History of the Division
History of Hematology and the Division of Hematology at UNC
The University of North Carolina has a long history of seminal contributions to the field of hematology. Many of these initial contributions were performed by faculty members in both the inaugural Division of Hematology and the Department of Pathology. Kenneth Brinkhous was Chairperson of the Department of Pathology for over 25 years, and his laboratory made a number of discoveries in the field of hemostasis and thrombosis. Dr. Brinkhous’s laboratory was the first to demonstrate that patients with hemophilia lacked a protein that he termed anti-hemophilic factor and is now termed factor VIII. The group at UNC-Chapel Hill led by Dr. Brinkhous developed the partial thromoplastin test to detect clotting disorders and performed ground-breaking work on enhancing our understanding of von Willebrand Disease. Additionally, his group performed influential work characterizing the role of thrombosis in the pathogenesis of stroke and myocardial infarction.
The Division of Hematology started in 1952 when the UNC School of Medicine became a four-year medical school. The initial Division Chief was Jeffress Palmer MD who was recruited from the University of Utah where he trained with an eminent hematologist, Max Wintrobe MD. Dr. Palmer recruited the first group of physicians that comprised the Division of Hematology. This included John Parker MD who was involved in the discovery of water channels in red cells that led to a Nobel Prize in Medicine to Peter Agre MD, a former fellow at the University of North Carolina, and Harold Roberts MD who worked with Dr. Brinkhous to develop the first plasma-derived factor VIII concentrate that eventually came into widespread use as a home treatment for patients with hemophilia. In addition to his role leading the Division of Hematology, Dr. Palmer set up the hematology laboratory in the hospital and the blood bank.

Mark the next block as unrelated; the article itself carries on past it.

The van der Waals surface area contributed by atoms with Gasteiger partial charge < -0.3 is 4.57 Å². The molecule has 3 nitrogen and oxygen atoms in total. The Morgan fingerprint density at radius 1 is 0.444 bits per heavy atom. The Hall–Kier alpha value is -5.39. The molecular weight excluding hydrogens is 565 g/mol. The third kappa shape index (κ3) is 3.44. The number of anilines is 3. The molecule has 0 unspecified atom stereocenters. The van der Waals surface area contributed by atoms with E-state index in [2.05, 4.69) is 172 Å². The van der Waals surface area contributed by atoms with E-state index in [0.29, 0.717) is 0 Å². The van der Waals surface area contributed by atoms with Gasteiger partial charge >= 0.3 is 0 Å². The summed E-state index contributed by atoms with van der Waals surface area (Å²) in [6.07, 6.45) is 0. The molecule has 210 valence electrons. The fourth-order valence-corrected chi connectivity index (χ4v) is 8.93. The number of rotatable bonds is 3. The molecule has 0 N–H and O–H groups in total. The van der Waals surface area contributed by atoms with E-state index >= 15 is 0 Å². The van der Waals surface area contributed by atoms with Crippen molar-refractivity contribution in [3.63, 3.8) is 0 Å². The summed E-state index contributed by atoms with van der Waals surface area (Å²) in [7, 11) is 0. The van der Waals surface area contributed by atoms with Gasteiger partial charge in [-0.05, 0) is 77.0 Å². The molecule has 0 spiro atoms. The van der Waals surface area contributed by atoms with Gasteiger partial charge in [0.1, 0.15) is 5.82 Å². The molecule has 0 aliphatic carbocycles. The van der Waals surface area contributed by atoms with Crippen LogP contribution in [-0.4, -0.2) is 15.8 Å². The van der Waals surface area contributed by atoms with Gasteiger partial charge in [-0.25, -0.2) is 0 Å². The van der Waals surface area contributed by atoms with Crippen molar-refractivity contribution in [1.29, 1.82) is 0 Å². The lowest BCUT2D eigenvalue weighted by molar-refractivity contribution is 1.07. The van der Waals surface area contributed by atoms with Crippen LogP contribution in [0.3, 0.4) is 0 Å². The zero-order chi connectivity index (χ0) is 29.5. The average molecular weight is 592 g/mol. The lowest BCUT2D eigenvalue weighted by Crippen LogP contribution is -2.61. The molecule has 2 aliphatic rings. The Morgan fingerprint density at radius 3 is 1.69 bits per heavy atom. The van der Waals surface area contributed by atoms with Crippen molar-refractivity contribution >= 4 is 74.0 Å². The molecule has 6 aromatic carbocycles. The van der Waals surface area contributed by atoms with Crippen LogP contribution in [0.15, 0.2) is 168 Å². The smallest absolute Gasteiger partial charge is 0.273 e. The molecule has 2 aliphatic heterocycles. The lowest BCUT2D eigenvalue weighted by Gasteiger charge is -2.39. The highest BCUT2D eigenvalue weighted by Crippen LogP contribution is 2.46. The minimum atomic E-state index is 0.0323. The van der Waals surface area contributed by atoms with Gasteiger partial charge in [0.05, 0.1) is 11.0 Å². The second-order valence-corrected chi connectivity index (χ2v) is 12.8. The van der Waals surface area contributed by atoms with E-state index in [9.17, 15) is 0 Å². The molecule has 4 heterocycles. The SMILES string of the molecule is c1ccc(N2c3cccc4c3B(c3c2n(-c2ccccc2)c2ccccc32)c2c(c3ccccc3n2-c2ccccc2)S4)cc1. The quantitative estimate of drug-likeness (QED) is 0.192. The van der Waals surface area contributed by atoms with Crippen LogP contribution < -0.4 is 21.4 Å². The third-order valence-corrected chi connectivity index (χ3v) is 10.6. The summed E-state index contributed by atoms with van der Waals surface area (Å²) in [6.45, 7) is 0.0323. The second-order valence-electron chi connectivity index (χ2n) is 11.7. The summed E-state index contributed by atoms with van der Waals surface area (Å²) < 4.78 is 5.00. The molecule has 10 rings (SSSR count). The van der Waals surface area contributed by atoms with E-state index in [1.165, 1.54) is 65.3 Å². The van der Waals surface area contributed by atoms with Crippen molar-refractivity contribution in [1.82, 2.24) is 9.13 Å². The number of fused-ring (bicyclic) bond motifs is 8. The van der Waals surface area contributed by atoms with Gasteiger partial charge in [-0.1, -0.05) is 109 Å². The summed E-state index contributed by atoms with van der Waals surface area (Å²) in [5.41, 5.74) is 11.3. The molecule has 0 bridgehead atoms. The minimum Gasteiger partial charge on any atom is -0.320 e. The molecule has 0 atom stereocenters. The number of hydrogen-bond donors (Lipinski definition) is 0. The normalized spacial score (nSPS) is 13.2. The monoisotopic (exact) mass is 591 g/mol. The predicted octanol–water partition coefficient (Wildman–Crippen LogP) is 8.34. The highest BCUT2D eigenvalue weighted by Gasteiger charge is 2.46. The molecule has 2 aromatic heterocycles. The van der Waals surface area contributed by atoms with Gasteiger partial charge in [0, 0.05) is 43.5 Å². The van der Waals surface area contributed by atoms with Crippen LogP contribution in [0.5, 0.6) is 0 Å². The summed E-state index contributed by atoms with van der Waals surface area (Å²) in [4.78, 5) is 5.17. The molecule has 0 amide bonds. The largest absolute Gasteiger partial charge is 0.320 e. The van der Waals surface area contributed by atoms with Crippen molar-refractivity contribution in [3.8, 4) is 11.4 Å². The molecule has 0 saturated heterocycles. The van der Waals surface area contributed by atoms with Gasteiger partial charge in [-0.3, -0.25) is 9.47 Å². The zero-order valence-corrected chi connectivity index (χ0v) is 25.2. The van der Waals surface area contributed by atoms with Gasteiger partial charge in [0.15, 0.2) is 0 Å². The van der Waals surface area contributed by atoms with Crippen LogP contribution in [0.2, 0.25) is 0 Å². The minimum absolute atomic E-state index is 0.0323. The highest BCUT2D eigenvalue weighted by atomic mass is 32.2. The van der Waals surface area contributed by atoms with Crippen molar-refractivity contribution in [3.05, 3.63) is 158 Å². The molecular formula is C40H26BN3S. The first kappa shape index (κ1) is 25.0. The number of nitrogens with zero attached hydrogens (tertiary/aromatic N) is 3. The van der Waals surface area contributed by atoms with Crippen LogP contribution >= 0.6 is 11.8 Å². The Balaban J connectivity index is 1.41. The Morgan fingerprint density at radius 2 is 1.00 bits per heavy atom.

In 1968, Dr. Roberts became the second Chief of the Division of Hematology. By 1979, it was clear that cancer patients, who were managed by hematologists and surgeons, required a specific expertise within the Department of Medicine. Thus, the Division of Oncology was formed, and there were separate divisions of hematology and oncology from 1981-1994. In 1994, the divisions were combined under the direction of Beverly Mitchell MD. The Divisions remained combined under the directions of Richard Goldberg MD and Lisa Carey MD. In 2019, a decision was by Ronald Falk MD, Chair of the Department of Medicine, to separate the Divisions once again with Dr. Jonathan Serody an expert in transplantation immunology and cellular immune therapy as the Division Chief of the new Division of Hematology.
In addition to the pioneering work on hemophilia and clotting factors performed at the University of North Carolina at Chapel Hill, the institution and its researchers are acclaimed for work on tissue factor, inflammation and thrombosis, the development of proteasome inhibitors for the treatment of patients with multiple myeloma, the discovery that proteins involved in the migration of T cells are critical for the induction of acute graft-versus-host disease, the development of novel approaches for the treatment of patients with sickle cell disease, and the generation of cellular therapy for the treatment of patients with Hodgkin Lymphoma.